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Budimir Zdravkovic

PhD student in biochemistry/cancer biology,

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Could mirror neurons be involved in our ability to mimic facial expressions?

VS Ramachandran is brilliant and besides this talk which I've watched a few times I also read one of his books.

It got me thinking of how fundamental mirror neurons are. When we look at people's faces we can recognize certain ques in their expressions which then make us feel a certain way. A very obvious example is when someone smiles at you and you smile back. Notice how easy it is to just smile back, we don't have to even look in the mirror and fix our faces, and make sure we are smiling. It is automatic. This goes for many other more complicated facial expressions which we can simply observe and mimic without being aware of what our own faces are doing. Furthermore facial expressions are certainly more subtle and complicated than other body expressions which we can't seem to mimic automatically, for instance a proper martial art stance appears to involve some body coordination conscious positioning and even a mirror to practice in front of. I believe this kind of transfer of facial expression from one person to another could be facilitated by mirror neurons. How else could we do it? We don't have a mirror in front of us.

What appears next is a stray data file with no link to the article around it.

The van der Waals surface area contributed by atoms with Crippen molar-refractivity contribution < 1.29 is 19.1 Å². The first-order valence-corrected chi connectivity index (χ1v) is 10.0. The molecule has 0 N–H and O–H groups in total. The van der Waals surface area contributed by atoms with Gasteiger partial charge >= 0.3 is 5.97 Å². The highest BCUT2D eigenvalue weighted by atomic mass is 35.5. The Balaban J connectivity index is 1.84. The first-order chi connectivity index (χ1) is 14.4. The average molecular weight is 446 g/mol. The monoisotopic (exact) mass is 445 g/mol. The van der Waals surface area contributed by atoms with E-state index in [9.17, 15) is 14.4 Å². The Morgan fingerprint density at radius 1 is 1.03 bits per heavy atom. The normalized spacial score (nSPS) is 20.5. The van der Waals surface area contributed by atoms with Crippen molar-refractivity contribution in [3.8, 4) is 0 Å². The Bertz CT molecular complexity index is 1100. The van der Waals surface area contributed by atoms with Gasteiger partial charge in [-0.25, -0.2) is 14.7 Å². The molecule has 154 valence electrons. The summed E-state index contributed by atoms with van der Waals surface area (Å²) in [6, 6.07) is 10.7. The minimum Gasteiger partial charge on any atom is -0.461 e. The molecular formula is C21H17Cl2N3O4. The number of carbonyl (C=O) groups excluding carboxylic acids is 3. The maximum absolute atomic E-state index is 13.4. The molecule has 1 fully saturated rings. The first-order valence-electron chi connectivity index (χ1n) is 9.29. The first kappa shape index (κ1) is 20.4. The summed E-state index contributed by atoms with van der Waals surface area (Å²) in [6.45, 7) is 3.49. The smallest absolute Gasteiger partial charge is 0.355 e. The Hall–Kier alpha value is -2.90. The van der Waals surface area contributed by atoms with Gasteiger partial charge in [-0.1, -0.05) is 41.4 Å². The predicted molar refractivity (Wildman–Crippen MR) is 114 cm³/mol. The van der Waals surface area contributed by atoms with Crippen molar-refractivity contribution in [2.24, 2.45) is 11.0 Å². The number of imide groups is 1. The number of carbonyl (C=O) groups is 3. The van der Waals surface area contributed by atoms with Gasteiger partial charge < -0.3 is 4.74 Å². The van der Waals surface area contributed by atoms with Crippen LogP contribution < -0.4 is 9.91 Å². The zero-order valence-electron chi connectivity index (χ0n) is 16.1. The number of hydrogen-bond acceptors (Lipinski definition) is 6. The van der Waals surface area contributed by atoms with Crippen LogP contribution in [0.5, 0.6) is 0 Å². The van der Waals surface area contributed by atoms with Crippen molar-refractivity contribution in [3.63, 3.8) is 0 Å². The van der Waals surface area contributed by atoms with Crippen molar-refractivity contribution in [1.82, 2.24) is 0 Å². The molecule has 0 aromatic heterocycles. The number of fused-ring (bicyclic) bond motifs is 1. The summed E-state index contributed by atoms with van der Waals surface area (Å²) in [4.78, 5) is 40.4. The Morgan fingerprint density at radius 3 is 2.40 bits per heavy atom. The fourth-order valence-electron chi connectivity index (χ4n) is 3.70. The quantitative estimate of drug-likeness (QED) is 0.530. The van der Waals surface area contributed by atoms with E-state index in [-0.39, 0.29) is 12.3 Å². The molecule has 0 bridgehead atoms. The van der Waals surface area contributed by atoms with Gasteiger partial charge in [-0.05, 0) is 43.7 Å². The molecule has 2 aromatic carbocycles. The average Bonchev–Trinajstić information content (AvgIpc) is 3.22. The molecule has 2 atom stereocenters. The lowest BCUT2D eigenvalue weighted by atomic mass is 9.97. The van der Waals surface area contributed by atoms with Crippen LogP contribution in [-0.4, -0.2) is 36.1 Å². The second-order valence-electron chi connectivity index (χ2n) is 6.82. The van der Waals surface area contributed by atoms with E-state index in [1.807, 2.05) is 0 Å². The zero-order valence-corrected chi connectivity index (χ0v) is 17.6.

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    Sep 18 2012: Another thing to add is that recognizing faces usually allows us to infer the mood of the other person, it seems consistent that mirror neurons which process our feelings for empathy have merged with our brain regions which process the recognition of facial muscle movements in evolution.

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